SUPREME BEEF withdraws flawed nutrient management plan
Supreme Beef has withdrawn its latest nutrient management plan. They are expected to submit a revised nutrient management plan which will be followed by a public comment period. In the meantime, Supreme Beef has been ordered by the Department of Natural Resources that they cannot empty any of their manure containment structures until they have an approved nutrient management plan.
Supreme Beef LLC is beef cattle feeding operation in Clayton County, housing 11,600 animals. It operates as an open feedlot because the animals are housed in an unroofed or partially roofed area. DNR regulations say that if the animals are housed in a building that is at least 10% unroofed, it is an open feedlot. In the case of Supreme Beef, the 10% unroofed portion is the feed bunk. So the animals stick their heads out of the buildings to eat. The cattle never leave the buildings to go outdoors.
Supreme Beef sits near the headwaters of Bloody Run Creek, one of the most treasured trout streams in Iowa. It is also designated as an Outstanding Iowa Water.
After the Department of Natural Resources approved a flawed nutrient management plan, the Sierra Club and Trout Unlimited successfully appealed the decision to Polk County court. A Polk County District Court judge ruled that the Iowa Department of Natural Resources (DNR) improperly approved that version of Supreme Beef’s nutrient management plan. The nutrient management plan is a document that lays out the amount of manure that can be applied to crop fields and identifies those fields, so that the manure can be used by the crops and will not run off the fields into water bodies.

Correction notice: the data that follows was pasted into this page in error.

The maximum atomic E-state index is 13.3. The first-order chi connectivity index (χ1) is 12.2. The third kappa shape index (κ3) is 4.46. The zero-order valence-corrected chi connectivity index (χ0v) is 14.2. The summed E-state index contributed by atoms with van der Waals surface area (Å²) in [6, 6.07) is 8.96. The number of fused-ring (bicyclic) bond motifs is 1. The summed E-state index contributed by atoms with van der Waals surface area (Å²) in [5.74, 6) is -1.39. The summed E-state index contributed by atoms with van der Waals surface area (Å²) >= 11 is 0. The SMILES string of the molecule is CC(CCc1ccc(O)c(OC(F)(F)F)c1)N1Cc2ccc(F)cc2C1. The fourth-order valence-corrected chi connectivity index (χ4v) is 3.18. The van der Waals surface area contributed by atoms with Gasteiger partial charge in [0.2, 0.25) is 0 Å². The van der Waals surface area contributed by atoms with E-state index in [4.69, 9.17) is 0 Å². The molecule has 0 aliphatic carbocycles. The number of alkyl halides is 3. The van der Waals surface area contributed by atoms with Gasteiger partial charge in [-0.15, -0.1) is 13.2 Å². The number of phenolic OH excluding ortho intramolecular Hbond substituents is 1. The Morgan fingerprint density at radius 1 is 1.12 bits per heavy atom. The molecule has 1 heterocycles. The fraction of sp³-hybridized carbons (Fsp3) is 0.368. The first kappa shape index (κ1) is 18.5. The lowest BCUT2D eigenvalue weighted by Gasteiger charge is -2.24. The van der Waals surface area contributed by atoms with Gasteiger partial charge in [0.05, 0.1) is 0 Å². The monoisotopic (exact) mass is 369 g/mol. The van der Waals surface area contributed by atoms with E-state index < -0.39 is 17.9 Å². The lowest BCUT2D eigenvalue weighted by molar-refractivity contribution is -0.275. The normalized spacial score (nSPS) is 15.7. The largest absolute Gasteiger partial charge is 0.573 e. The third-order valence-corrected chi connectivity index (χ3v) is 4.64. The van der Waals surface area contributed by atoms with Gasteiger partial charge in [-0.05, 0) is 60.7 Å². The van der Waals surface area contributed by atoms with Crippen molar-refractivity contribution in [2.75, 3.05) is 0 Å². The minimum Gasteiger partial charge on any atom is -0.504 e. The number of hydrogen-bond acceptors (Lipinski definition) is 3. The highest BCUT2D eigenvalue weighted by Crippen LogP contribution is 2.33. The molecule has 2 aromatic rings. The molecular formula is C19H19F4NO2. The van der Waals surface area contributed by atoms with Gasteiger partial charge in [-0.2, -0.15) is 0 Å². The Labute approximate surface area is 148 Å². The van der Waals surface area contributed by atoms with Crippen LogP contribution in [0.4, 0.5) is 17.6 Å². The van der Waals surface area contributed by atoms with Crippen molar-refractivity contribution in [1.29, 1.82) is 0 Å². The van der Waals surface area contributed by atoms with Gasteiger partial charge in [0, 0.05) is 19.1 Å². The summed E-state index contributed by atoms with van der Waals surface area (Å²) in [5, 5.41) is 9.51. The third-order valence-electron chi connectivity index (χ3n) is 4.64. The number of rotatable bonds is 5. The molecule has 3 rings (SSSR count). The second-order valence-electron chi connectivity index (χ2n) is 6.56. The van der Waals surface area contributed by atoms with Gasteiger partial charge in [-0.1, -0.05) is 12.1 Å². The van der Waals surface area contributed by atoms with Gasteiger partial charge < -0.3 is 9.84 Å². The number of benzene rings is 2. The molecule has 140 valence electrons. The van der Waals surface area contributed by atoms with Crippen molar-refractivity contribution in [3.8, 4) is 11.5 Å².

The DNR told Supreme Beef that they must submit a new plan. Until that plan has been approved, Supreme Beef is not authorized to empty any of its manure storage structures. That plan was also flawed. After a public hearing where Sierra Club and others questioned the permit, Supreme Beef decided to withdraw the permit.
Sierra Club will continue to watch Supreme Beef and its future applications.
Below, photo of Bloody Run Creek by Larry Stone.